A few weeks ago, I had the distinct pleasure of joining one of our long-time staff members at his corporate client’s fitness center for their 20th anniversary.  In the last 20 years, that location has relocated once, and evolved significantly; the offerings have changed as trends in the fitness industry have changed. 

Step aerobics has been replaced by indoor cycling offerings, and Zumba fills a spot once held by more “old school” group class formats.  They’ve gone through several treadmills, and other types of equipment.  (Though they still have a few original cardio pieces that are kickin’ it!)

Perhaps most importantly, we’re proud to say that the manager of the facility has NOT changed…and his members love him for it.  NIFS knows how important personal relationships are to successful corporate health initiatives, and Scott has helped more than his share of associates make positive lifestyle changes over the last several years. 

SW old  SW new 

The 20th anniversary celebration was marked with fun carnival-type games (great for ANY fitness level!), fun prizes (necessary for any celebration!), and brand new selectorized strength equipment from Cybex.  They've been a great partner for us with great equipment, and solid service.

Corporate Fitness Games Cybex strength

NIFS is proud to be a long standing provider of fitness center management services for this client, and we’re grateful to Scott for his long service to his members.

Topics: exercise at work corporate fitness program exercise corporate fitness Wellness in the Workplace worksite wellness employee wellness corporate fitness centers business fitness solutions

How does the Health of Dependents Impact Employers

sick kids, illness, insurance costsRecently, the cost of health care has risen to over $2.5 trillion and is projected to increase, on average, 6.1 percent per year until 2019.  These costs have also risen for employers who pay for their employees' health plans.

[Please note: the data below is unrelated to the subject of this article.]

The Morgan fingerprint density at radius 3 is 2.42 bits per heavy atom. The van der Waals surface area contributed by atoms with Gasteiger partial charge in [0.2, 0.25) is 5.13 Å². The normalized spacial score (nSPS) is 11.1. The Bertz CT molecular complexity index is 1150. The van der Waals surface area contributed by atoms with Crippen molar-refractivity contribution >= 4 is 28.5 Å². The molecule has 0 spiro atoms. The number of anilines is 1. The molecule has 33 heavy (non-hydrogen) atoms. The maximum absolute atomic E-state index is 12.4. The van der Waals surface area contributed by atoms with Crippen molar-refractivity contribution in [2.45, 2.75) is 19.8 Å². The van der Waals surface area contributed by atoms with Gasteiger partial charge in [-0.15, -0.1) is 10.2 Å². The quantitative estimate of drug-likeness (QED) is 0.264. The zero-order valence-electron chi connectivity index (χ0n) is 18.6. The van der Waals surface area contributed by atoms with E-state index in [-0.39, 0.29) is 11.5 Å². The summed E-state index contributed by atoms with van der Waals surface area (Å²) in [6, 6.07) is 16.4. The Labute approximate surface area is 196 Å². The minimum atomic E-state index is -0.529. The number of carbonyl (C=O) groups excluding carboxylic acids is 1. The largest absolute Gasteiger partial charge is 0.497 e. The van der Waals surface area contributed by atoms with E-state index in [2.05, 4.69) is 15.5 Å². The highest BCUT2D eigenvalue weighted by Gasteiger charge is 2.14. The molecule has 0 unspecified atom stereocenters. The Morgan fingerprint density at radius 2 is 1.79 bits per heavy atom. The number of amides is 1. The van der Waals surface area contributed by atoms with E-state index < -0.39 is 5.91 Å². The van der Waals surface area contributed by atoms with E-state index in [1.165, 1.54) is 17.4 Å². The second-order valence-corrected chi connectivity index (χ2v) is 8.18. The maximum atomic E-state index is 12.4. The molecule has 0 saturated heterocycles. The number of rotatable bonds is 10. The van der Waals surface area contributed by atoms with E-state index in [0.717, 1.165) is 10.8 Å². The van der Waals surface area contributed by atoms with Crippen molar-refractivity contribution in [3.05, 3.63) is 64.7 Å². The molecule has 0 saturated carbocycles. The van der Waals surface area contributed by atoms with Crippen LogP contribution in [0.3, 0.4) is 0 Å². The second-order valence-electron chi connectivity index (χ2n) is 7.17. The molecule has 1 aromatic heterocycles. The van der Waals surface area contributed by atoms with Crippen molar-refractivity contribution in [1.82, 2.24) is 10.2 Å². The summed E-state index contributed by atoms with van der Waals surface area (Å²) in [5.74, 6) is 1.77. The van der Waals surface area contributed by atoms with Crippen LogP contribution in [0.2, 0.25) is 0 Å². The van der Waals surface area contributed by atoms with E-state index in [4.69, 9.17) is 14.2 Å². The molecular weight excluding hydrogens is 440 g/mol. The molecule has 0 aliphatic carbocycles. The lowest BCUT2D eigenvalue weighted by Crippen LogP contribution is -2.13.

Rates are rising due to employees' family members also becoming ill.  This forces employees to use more money and potentially miss work when a family member is sick.  An ill child can take a toll not only on the parents, but the company they work for.

The Cost of Unscheduled Absenteeism

The average annual cost for a company due to unscheduled employee absenteeism is estimated to be over $760,000.  These unplanned absences include personal days, or days one must stay home to care for an ill child.

Loss of productivity and administrative costs are the main issues when it comes to these missed days.  The extra work is then taken on by other workers, or less-effective replacements, therefore causing a loss of efficiency in the company.  Also, these replacements cost the company extra money, or the company needs to pay another employee overtime for their service.  Unplanned absences are responsible for 21 percent of productivity loss per year versus 15 percent for those absences that were previously planned.

Sick Child Care Helps Avoid Unscheduled Absences

A possible solution for companies to avoid spending an overabundance of money on these absences, would be to offer sick child care.  These services are becoming more popular among businesses.  Placing a child care program in a business has an immense impact on the company's expenditure.  When a child care assistance program is in place, the company spends less money than if the parent were absent from work.  This type of program can have an enormous impact on a company and may be worth the investment. 

Topics: healthy workforce healthy mom healthy baby Wellness in the Workplace worksite wellness common cold